Temperature-tracking ring may detect COVID infection, per UCSF study

A temperature-monitoring ring may be able to determine when the wearer has been infected with the coronavirus, even when symptoms of the infection are subtle, according to a study led by researchers at the University of California at San Francisco and UC San Diego.

The preliminary study, published Monday in the peer-reviewed journal Scientific Reports, analyzed data from 50 people who wore a temperature-monitoring ring designed by the Finnish startup company Oura.

While the study did not determine how effective the ring is at detecting the virus in asymptomatic patients, the Oura ring detected a fever in 38 of the 50 participants before symptoms were reported or noticed.

According to senior author of the study and UCSF assistant professor Ashley Mason, the Oura ring's continual temperature tracking is better suited to determining symptoms like a fever than a thermometer, which can't necessarily account for regular temperature fluctuations.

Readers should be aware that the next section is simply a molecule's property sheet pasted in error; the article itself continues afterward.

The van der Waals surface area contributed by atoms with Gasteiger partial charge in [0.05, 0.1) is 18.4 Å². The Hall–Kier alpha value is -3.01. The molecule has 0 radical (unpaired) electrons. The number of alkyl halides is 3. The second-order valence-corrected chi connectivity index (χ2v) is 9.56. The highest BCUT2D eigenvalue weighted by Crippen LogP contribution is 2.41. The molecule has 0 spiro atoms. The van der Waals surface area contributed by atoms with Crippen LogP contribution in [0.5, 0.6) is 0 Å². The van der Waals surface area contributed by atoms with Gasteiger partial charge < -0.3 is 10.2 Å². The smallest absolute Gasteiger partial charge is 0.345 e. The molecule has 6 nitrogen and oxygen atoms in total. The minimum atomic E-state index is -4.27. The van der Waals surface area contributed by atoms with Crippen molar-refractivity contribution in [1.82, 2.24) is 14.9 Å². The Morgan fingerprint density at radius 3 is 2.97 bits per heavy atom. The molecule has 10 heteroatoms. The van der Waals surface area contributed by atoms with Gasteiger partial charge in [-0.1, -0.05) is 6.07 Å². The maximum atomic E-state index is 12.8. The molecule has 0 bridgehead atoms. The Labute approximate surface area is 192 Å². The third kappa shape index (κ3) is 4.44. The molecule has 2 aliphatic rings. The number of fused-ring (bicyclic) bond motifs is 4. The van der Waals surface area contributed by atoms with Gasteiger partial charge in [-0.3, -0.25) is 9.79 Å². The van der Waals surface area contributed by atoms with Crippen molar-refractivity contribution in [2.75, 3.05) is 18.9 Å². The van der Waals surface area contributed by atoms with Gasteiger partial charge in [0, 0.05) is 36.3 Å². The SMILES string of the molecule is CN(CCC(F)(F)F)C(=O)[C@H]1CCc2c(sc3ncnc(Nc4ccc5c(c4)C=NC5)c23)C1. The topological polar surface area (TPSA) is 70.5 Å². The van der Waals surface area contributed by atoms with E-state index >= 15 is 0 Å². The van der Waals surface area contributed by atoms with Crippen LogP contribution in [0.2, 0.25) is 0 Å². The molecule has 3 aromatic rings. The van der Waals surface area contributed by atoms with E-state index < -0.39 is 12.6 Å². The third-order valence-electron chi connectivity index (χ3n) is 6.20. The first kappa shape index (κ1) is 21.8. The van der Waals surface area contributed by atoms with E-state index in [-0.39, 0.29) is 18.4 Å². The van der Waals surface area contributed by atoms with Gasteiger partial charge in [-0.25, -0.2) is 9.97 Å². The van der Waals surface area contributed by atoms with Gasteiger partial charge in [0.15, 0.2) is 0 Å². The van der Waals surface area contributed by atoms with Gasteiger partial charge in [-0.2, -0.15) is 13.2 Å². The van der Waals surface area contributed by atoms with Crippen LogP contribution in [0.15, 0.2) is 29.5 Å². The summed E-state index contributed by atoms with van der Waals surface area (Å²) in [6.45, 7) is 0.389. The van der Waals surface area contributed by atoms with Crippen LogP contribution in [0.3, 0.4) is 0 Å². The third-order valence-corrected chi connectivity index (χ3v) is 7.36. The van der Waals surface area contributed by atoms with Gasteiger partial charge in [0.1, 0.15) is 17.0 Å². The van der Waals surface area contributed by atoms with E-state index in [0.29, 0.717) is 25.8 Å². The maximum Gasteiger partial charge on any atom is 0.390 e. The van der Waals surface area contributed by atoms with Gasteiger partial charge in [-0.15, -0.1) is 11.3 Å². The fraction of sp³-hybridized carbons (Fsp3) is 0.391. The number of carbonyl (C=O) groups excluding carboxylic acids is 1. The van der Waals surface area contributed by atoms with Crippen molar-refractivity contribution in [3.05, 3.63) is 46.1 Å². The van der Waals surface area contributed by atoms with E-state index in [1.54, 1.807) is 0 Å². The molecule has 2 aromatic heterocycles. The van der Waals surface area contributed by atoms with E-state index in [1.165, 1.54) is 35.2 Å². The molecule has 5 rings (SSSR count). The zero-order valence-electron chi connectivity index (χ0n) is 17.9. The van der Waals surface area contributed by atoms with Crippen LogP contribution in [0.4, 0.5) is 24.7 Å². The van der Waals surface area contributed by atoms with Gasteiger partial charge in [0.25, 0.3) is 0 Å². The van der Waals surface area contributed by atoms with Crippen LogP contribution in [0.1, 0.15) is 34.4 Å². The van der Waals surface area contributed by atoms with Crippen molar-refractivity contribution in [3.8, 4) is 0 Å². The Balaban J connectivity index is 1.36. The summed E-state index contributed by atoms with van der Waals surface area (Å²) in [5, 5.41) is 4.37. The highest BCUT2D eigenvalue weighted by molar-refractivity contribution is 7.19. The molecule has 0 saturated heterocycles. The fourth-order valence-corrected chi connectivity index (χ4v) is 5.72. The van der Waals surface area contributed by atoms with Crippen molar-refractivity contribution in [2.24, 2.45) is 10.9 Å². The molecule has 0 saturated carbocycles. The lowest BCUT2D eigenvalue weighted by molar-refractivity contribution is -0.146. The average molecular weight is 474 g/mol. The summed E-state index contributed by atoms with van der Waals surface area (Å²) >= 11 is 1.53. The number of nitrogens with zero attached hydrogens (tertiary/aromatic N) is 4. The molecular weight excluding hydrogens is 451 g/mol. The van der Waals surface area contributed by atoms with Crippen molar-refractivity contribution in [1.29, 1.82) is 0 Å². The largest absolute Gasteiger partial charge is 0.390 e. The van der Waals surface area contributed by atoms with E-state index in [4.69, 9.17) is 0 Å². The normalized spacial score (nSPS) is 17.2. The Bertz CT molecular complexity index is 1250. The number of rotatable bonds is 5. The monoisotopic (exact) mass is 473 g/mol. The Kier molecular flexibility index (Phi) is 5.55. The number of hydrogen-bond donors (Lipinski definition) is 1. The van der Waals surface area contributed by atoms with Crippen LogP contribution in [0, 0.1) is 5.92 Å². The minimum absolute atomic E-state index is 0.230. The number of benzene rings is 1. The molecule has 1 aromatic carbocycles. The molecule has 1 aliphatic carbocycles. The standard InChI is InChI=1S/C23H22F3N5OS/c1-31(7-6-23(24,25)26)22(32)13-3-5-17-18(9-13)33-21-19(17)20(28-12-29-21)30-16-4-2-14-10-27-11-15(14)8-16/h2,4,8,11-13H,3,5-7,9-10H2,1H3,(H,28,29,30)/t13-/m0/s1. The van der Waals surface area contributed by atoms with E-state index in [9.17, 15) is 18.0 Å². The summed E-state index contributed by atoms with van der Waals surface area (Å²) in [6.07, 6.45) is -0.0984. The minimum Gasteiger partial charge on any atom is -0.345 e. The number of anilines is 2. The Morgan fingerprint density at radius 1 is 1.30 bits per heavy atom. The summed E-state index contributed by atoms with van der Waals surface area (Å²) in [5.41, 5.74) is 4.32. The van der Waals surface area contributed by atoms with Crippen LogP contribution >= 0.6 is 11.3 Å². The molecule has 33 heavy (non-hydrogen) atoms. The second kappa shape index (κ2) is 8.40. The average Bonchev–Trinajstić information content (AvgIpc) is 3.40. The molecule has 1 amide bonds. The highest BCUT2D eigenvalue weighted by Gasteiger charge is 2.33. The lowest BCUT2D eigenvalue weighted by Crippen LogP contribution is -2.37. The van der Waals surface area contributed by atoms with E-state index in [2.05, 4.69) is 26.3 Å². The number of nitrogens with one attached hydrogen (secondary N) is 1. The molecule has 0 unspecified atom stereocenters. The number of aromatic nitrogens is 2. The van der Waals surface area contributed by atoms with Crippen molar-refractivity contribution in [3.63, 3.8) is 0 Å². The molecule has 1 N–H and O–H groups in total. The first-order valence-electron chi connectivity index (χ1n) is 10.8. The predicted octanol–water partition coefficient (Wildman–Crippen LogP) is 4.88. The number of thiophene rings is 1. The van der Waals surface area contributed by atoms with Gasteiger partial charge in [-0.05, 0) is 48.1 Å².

"Single-point temperature measurement is not very meaningful," Mason said. "People go in and out of fever, and a temperature that is clearly elevated for one person may not be a major aberration for another person. Continual temperature information can better identify fever."

All participants in the study had previously been infected with the virus but the researchers were able to analyze biometric data recorded by the ring from weeks before each patient was infected.

The researchers have completed a follow-up, observational study in which the rings were provided to nearly 3,400 health care workers in the U.S.

In addition, the researchers and Oura invited existing users of the ring to participate in the study, resulting in more than 65,000 people around the world joining via the ring's companion mobile app. 

The UC researchers are currently preparing the follow-up study for publication. 

Eventually, the research team hopes to build an algorithm that can alert Oura ring wearers when they are becoming sick.

"The hope is that people infected with COVID will be able to prepare and isolate sooner, call their doctor sooner, notify any folks they've been in contact with sooner and not spread the virus," Mason said.